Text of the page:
Local authorities announced on Tuesday that 35 kilometres (22 miles) of city streets will be made more accessible to pedestrians and cyclists in the coming months, as it begins a major project to transform roads in the city centre.
The ambitious Strade Aperte (Open Streets) plan aims to reallocate street space from cars to pedestrians and cyclists, making it safer and easier for people to leave their vehicles at home once lockdown is lifted.
It will include temporary cycle lanes, new, widened pavements, pedestrian and cyclist priority streets, and reduced speed limits in the city centre, officials said.
Under the planned “phase two” of Italy's lockdown, businesses are expected to start gradually reopening from May onwards.
But there are concerns about the virus being transmitted in crowds on public transport as people get back to work, particularly in compact and densely-populated Milan.
Milan transport authorities say metro services in the city will run at 30 percent capacity in order to allow social distancing.
This means that, instead of transporting the usual 1.4 million passengers per day, the Milan metro will only be able to carry 400 thousand people daily.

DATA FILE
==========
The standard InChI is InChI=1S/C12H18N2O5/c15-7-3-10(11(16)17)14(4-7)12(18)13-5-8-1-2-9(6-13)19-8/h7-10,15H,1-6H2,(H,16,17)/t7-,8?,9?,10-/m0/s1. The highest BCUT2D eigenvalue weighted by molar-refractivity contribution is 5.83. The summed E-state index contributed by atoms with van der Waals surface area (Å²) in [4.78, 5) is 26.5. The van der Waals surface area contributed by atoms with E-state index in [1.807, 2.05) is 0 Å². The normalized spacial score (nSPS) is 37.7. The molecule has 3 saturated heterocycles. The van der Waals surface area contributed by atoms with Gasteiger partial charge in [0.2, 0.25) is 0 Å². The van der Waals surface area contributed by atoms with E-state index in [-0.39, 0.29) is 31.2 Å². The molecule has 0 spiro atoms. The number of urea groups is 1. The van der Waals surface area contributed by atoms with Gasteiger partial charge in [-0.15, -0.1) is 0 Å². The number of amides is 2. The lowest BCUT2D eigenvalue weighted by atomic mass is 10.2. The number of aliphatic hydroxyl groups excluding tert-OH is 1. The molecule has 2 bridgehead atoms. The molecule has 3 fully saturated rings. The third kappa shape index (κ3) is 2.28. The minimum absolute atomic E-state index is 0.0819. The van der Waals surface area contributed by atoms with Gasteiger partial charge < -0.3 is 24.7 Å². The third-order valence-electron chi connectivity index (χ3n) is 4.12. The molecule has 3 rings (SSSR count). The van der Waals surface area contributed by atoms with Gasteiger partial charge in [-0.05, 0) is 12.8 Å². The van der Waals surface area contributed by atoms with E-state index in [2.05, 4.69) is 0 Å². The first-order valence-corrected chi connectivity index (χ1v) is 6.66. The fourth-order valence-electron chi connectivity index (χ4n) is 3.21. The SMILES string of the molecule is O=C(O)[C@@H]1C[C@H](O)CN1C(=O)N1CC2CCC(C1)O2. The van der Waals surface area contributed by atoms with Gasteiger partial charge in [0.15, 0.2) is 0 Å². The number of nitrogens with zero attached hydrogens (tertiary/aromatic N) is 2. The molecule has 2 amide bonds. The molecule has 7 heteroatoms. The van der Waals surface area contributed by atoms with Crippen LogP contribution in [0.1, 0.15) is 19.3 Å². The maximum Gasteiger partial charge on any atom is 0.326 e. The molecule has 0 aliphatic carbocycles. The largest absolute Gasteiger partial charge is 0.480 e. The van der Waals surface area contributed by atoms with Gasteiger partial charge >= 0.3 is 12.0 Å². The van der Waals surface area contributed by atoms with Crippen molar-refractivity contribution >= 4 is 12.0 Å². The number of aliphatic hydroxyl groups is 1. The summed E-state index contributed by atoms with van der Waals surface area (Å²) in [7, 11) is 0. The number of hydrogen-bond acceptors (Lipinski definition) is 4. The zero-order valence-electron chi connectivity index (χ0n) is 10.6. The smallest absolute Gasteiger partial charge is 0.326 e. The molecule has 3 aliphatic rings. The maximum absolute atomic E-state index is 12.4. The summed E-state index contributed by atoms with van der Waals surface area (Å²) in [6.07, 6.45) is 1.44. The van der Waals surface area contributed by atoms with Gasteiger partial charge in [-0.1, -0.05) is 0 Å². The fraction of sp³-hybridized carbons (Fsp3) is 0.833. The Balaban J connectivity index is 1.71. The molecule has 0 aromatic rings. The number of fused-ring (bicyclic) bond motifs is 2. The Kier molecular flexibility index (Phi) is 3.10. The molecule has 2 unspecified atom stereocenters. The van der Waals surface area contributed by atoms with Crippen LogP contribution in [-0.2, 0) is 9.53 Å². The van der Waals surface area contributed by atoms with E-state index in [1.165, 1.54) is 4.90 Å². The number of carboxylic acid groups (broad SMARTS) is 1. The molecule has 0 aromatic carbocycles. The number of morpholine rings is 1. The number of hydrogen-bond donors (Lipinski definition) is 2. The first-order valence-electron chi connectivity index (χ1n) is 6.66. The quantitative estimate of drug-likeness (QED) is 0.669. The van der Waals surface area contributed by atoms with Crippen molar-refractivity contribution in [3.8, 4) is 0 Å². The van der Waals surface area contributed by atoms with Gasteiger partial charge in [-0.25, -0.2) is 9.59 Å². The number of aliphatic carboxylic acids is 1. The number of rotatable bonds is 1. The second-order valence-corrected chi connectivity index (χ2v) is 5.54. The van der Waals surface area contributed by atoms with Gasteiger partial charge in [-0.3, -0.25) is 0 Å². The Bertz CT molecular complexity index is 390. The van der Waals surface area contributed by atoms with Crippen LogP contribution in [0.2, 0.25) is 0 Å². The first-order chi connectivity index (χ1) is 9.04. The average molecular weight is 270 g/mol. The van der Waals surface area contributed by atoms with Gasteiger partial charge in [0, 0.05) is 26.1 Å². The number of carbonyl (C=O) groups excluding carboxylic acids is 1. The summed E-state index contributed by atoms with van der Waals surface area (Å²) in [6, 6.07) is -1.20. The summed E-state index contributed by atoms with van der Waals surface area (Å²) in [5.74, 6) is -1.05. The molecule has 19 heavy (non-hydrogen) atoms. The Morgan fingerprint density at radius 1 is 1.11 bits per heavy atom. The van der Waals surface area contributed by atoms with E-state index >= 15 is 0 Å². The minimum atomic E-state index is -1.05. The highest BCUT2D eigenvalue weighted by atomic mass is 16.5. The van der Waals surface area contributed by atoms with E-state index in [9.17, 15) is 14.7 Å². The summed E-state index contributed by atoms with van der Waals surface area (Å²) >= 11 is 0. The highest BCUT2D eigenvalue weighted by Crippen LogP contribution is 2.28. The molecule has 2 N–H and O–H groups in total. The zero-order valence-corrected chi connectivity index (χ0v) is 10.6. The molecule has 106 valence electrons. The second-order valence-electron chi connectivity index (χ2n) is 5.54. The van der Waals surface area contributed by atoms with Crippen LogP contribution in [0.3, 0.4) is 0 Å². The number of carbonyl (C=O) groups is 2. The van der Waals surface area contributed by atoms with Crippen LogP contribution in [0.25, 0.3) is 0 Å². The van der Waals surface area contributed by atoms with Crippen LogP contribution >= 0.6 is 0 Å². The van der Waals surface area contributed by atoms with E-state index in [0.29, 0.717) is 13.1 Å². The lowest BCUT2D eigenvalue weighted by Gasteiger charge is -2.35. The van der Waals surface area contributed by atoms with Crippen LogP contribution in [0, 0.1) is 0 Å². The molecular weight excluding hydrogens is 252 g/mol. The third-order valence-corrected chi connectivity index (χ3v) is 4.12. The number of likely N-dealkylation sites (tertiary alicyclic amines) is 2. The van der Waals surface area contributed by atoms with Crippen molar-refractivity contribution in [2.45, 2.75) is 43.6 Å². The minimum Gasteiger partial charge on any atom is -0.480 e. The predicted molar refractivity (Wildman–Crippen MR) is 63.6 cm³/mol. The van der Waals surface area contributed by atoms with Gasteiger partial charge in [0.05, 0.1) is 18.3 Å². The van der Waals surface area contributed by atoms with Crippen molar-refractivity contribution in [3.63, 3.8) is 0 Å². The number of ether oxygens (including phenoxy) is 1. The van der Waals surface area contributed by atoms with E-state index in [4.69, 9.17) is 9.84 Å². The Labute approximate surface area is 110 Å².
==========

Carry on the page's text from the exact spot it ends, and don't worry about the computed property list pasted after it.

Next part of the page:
The fear is that this could result in a spike in car traffic.
A near-empty metro carriage in Milan on April 9th. Photo: AFP
“We cannot think of this meaning a million more cars on the road,” Milan transport councillor Marco Granelli told Radio Lombardy on Tuesday.
“To avoid this, we will have to strengthen two-wheeled transport. This is why we're putting in place an extraordinary plan to create new cycle paths,” he said.
Milan city hall is “preparing documents and plans to add about 35 kilomtres of new cycle routes to the little more than 200 already existing,” he said.
Work on the project is expected to begin as soon as May on the usually busy Corso Buenos Aires, and will continue over the summer, he explained.
it is hoped that Milan's scheme will be used as a roadmap for other cities in Italy, and around the world.
The economic capital of Italy, Milan is also one of the most heavily polluted parts of the country. Huge swathes of northern Italy have long suffered serious problems with air pollution.
Air pollution has long been a serious concern among Milan's residents, and international studies are now trying to ascertain whether there's a link between air pollution and high Covid-19 mortality rates seen around Milan.
Lombardy, the region of which Milan is the capital, is the part of Italy by far most seriously affected by the coronavirus outbreak.